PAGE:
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decided: September 23, 1974.


Appeal from judgment of sentence of Court of Common Pleas of Lancaster County, No. 826 of 1973, in case of Commonwealth of Pennsylvania v. Robert Mark Turman.


William C. Haynes, for appellant.

Michael H. Ranck, Assistant District Attorney, and D. Richard Eckman, District Attorney, for Commonwealth, appellee.

Watkins, P. J., Jacobs, Hoffman, Cercone, Price, Van der Voort, and Spaeth, JJ. Opinion by Cercone, J. Spaeth, J., concurs in the result.

Author: Cercone

[ 230 Pa. Super. Page 358]

This appeal arises from appellant's pleas of guilty to four counts of robbery based upon purse-snatchings in the Lancaster vicinity in April of 1973. Appellant now argues that the pleas were invalid since the record of the colloquy below fails to indicate, inter alia, that appellant understood the nature and the elements of the offenses with which he stood charged. In support of this argument appellant cites our Supreme Court's most recent decision in Commonwealth v. Ingram, 455 Pa. 198 (1974).*fn1

Commonwealth v. Ingram involved a guilty plea colloquy conducted on the record by the trial court which the appellant therein alleged to be insufficient (1) to establish a factual basis for the plea, (2) to establish that the appellant understood the charges against him, and (3) to inform the appellant of his right to be presumed innocent. Our Supreme Court had little difficulty in disposing of the third point in noting that our courts have never required that an instruction on the presumption of innocence be given.

[ 230 Pa. Super. Page 359]

The Court also found that the colloquy and testimony amply demonstrated a factual basis for the plea. The Supreme Court then turned to the appellant's remaining allegation of error -- the trial court's failure to explain to appellant the nature and elements of the crime charged. The Court stated that the trial court explained the crime to the appellant in only the most general terms, not sufficient to demonstrate "that the elements of the crime or crimes charged were outlined in understandable terms." Id. at 204. Therefore, if such instructions were necessary, the guilty plea would have been invalid and the appellant would have been entitled to a new trial. After examining two recent cases on that question, which will be fully discussed below, the Court concluded: "Our decisions in Commonwealth v. Campbell [451 Pa. 465 (1973)], and Commonwealth v. Jackson, 450 Pa. 417, 299 A.2d 209 (1973), both of which dealt with extensive colloquies on this point, imply that such examination is mandatory. We now expressly hold that there is such a requirement." Id.

Thus, there can be no doubt that in order for a guilty plea to be valid if tenderd after Ingram, the record must demonstrate, inter alia, that the crime or crimes charged were explained to the accused in understandable terms and that a factual basis for the plea existed. The question before our court today, however, is whether the requirement that the record indicate the accused's understanding of the nature and elements of the crimes charged applies to guilty plea colloquies which occurred prior to the Ingram decision.*fn2 More specifically, the question is whether Ingram should be applied retroactively or, if not, whether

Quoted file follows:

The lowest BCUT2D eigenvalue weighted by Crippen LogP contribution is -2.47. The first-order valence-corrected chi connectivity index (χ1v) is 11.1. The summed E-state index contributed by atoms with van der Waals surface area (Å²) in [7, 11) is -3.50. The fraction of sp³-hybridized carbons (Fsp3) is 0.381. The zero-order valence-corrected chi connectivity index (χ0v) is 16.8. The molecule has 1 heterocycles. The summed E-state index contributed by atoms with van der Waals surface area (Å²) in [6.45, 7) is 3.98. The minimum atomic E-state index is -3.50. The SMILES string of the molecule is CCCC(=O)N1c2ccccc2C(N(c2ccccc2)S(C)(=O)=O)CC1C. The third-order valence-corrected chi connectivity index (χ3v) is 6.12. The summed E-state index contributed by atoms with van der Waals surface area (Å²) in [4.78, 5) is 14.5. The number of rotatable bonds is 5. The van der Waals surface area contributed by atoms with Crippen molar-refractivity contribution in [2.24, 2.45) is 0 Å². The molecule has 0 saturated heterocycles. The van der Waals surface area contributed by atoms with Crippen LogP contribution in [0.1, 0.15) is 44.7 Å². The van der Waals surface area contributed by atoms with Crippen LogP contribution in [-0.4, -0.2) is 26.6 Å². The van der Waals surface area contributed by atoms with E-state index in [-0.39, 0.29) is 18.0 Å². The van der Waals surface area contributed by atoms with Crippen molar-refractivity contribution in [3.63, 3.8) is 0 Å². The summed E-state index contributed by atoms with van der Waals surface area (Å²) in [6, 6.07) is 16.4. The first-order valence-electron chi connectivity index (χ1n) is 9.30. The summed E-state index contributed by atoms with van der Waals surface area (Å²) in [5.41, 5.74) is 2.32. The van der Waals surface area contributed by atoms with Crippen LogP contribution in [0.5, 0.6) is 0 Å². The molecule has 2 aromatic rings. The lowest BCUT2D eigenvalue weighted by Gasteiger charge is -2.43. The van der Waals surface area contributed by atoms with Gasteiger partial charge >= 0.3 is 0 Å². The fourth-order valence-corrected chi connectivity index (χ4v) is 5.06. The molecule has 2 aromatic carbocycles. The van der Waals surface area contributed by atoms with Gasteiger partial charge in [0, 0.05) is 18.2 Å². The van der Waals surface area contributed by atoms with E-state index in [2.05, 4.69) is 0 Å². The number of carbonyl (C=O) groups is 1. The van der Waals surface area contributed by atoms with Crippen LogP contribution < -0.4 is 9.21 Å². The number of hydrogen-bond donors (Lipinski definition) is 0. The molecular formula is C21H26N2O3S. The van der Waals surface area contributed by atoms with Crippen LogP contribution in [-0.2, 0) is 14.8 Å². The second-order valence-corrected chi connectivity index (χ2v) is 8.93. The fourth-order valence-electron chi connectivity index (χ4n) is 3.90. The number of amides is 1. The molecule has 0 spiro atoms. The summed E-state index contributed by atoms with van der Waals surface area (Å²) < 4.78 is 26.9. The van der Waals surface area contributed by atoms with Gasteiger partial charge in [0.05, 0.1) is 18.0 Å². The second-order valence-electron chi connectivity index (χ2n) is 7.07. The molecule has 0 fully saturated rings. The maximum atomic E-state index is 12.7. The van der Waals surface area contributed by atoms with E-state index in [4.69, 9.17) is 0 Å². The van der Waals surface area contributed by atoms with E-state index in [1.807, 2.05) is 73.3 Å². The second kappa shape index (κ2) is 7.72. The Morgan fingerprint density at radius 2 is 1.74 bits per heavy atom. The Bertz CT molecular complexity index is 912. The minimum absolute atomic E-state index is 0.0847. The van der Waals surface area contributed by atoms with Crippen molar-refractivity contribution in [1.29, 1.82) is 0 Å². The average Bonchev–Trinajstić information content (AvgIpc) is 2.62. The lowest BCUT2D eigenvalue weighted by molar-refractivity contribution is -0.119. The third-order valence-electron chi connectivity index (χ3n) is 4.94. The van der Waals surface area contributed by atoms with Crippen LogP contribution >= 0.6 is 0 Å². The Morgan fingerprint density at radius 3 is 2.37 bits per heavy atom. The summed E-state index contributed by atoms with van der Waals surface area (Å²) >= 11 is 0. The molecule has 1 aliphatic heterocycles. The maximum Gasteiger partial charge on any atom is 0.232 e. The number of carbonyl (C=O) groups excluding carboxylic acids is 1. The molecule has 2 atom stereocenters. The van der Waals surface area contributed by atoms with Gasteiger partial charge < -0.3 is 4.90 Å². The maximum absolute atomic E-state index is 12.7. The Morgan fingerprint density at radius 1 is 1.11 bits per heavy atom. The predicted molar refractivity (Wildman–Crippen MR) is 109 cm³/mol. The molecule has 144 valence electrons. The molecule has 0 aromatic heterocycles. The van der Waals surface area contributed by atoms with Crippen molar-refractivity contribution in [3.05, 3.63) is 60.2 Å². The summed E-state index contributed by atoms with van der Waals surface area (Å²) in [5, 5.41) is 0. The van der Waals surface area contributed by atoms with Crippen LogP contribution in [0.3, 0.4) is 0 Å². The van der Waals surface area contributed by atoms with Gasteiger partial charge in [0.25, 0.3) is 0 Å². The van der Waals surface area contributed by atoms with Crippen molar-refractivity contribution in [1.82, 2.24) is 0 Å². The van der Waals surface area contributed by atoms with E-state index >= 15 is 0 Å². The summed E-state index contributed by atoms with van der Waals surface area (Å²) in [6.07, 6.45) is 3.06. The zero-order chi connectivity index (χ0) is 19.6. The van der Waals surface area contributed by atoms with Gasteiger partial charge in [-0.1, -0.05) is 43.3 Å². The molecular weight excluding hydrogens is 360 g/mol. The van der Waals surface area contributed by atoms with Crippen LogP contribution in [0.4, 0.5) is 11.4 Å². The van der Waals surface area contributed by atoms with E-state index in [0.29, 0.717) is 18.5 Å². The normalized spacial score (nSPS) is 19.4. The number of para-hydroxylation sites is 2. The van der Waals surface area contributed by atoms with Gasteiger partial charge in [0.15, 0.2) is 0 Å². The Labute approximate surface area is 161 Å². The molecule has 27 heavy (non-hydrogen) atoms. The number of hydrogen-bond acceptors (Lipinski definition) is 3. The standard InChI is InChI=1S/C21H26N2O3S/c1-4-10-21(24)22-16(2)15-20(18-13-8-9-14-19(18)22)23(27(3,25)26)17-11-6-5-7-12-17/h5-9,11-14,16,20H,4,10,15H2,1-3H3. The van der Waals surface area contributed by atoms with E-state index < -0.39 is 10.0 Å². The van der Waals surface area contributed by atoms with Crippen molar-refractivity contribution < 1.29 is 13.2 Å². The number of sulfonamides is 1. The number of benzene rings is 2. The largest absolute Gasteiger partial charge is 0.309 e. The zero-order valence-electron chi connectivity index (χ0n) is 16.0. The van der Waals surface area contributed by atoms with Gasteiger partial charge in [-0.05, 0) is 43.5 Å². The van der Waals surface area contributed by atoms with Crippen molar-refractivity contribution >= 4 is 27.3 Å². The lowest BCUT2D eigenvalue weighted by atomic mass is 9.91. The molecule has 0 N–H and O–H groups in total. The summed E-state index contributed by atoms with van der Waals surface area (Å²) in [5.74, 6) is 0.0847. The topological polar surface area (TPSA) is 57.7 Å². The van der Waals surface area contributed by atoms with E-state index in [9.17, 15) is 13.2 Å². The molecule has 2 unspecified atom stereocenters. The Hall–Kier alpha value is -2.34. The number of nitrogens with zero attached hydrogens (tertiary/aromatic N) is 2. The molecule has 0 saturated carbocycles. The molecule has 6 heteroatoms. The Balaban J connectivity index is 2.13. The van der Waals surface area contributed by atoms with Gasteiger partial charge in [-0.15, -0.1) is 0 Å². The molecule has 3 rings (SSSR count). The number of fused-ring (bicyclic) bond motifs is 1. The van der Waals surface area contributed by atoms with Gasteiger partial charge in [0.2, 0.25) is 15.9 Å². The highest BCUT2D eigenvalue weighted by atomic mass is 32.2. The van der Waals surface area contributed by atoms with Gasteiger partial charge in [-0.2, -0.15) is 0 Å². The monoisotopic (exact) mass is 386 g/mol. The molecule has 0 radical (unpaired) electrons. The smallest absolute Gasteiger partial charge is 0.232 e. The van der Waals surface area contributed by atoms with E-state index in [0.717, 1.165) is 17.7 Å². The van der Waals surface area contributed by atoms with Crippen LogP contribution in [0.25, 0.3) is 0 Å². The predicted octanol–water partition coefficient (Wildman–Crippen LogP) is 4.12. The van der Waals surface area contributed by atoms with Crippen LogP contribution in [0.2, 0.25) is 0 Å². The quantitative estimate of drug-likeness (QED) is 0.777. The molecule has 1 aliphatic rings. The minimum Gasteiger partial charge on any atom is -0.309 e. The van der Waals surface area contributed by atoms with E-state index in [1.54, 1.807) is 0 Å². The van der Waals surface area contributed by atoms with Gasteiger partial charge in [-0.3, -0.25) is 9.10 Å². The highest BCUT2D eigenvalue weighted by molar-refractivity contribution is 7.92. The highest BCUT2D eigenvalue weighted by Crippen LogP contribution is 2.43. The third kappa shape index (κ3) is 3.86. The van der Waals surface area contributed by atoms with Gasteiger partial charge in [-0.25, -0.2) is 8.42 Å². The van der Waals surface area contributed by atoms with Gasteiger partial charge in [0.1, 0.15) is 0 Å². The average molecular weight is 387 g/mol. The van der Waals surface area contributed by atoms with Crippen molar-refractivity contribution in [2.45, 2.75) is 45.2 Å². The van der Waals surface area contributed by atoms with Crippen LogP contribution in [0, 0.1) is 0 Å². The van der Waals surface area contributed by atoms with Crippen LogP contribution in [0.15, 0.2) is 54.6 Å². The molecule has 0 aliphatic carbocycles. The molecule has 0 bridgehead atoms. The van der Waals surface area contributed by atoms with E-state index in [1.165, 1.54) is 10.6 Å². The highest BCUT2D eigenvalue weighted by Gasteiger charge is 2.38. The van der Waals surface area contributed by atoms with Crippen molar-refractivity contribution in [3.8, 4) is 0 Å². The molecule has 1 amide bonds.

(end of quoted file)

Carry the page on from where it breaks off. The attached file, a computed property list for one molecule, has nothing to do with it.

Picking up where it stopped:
[ 230 Pa. Super. Page 360]

    charged was either accidental or in self defense. The trial court, prior to accepting the proffered plea of guilty, wisely sought to determine that the defendant understood that he was admitting that the killing was willful and intentional, and not in self-defense. In affirming the lower court's acceptance of the defendant's guilty plea following that colloquy, the Supreme Court did not suggest that an explanation of the elements of the crime, and the defenses thereto, was required in every case prior to the acceptance of a guilty plea. Jackson suggests, at most, that when the evidence indicates that a defense to the crime may exist, the trial court is well-advised to ascertain from the defendant that he knows he is admitting that no such defense exists in fact.

Similarly, Commonwealth v. Campbell did not deal with an ordinary guilty plea situation. The issue in that case was whether the trial court's explanation to the defendant of the mental state required for voluntary manslaughter erroneously misled the defendant, thereby vitiating the intelligence of his guilty plea. Once again in affirming the lower court's acceptance of the guilty plea, the Supreme Court did not suggest that the court was required, in every case, to instruct the defendant on the elements and defenses to the crime or crimes charged. That was not the question before the Court. The Supreme Court only suggested that if the trial court undertakes to so instruct the defendant it must not, through an erroneous statement of the law, aid in the inducement of an unintelligent guilty plea.

Thus, neither the Jackson nor the Campbell case can be construed as establishing the prophylactic rule that the trial court conduct an on-the-record colloquy with the defendant to ascertain that he is aware of the nature and elements of the crime with which he is charged. This conclusion is fortified by an examination

[ 230 Pa. Super. Page 362]